Wednesday, 15 July 2015

PiCam: replacing the RaspiCam lens

I wanted to get a closer view of the robins nesting in my garden shed.

So I decided to replace the standard RaspiCam lens on my PiCam with an M12 threaded lens.

This is the third time I've carried out this modification, and I still have a 100% success rating!

As mentioned earlier, I have deployed my portable PiCam inside our 6' x 4' shed where a pair of robins are currenlty nesting and feeding an unknown number of chicks (probably 4 or 5).

I was hoping for 2 potential benefits by carrying out this mod; 1) the ability to select a lens with a longer focal length, 2) maybe the image quality would be better.

The longer focal length means that the robins would fill more of the image frame without the need to move the camera any closer to the box. Currently the camera is about 21" from the face of the nest box.

I modified the RaspiCam board basically using the same procedure as before but with a couple of variations. I used a metal M12 lens mount from Sourcingmap. On the previous 2 occasions I've used one metal mount and a hard plastic mount from StockOptics.

The plastic mounts are slightly easier to modify than the metal bodied ones, and there is no risk of short-circuiting anything on the RaspiCam board. However the metal mounts have 2.5mm threaded holes, which I used this time around to attach the lens assembly to the box.

Attaching the camera to the box

The mount hole pitch (20mm) was not quite right for the pcb, so I applied some gentle persuasion on the pcb holes with a circular needle file (don't try this at home!) which allowed the fixing screws to poke through the pcb holes and align the mount to the board.

Rather than use hot-melt glue, I used a layer of Araldite (twin pack) to fix the metal mount to the RaspiCam pcb, then left it to cure for 12 hours.

The following day I connected the camera module back to my PiCam and a 12V battery, then worked my way through a small bag of lenses looking for the longest focal length lens.

The image with the new lens still looks "pastey" or "washed-out", so once I had the focus about right I took some pictures using RaspiStill.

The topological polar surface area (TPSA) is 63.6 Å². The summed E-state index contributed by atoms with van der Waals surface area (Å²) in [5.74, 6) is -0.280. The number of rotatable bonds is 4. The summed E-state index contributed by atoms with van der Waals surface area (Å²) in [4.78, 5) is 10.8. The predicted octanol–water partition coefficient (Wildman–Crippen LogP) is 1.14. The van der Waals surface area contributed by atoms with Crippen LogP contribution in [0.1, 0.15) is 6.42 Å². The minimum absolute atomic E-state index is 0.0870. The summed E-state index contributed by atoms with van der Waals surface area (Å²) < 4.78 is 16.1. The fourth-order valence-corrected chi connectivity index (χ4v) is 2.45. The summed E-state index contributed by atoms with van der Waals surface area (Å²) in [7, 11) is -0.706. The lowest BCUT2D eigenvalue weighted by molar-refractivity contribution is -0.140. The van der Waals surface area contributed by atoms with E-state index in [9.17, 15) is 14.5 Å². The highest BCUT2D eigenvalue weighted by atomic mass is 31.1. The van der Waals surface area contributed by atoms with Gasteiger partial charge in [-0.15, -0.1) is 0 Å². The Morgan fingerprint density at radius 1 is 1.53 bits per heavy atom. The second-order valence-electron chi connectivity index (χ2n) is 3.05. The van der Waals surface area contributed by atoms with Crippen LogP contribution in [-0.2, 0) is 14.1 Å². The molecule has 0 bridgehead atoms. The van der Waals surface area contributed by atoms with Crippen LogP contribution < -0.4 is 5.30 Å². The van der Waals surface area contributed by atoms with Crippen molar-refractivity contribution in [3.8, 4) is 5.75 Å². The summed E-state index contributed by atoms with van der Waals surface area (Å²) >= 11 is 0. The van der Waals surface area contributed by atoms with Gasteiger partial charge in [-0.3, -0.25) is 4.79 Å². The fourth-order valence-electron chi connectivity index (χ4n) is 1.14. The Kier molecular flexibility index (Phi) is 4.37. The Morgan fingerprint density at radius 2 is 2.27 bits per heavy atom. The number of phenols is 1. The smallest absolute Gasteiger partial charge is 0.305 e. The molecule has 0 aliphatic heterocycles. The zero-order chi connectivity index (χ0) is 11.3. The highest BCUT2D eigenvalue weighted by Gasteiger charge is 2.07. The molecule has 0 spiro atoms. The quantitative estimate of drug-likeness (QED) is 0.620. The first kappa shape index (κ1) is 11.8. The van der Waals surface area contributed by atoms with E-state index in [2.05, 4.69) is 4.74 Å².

I also took a picture with my Pentax K30 for comparison (...I know, that's just not fair!).

RaspiStill Vs. Pentax K30

Opening them both in Gimp and looking at the histogram, reveals the reason for the washed-out look.

RaspiStill Histogram (left) shows limited range of pixel values

For the RaspiStill image, the histogram is not spread over the full available range. Therefore the contrast is poor compared to the Pentax image.

Just by using the Gimp Auto-Level feature on the RaspiStill image, the picture looks much better.

I now wish I'd taken some still images for comparison before removing the standard Pi lens!

When I've finished using PiCam to snoop on the robins, I will investigate this further. I know this problem is not due to lens flare (i.e. light entering the lens outside the field of the picture) as I made a simple lens hood from a piece of black tubing.

The starting point will be to upgrade Raspbian as this is now over 12 months old, so there may have been some camera software improvements during the last year or so.

I may also need to play around with the RaspiStill (and RaspiVid) contrast (to spread the pixels across the histogram) and brightness (to centre the histogram).

It has been a bit of a grey afternoon so the shed has been in darknest, but this shot at least shows that I get closer to the birds with this longer focal length lens.

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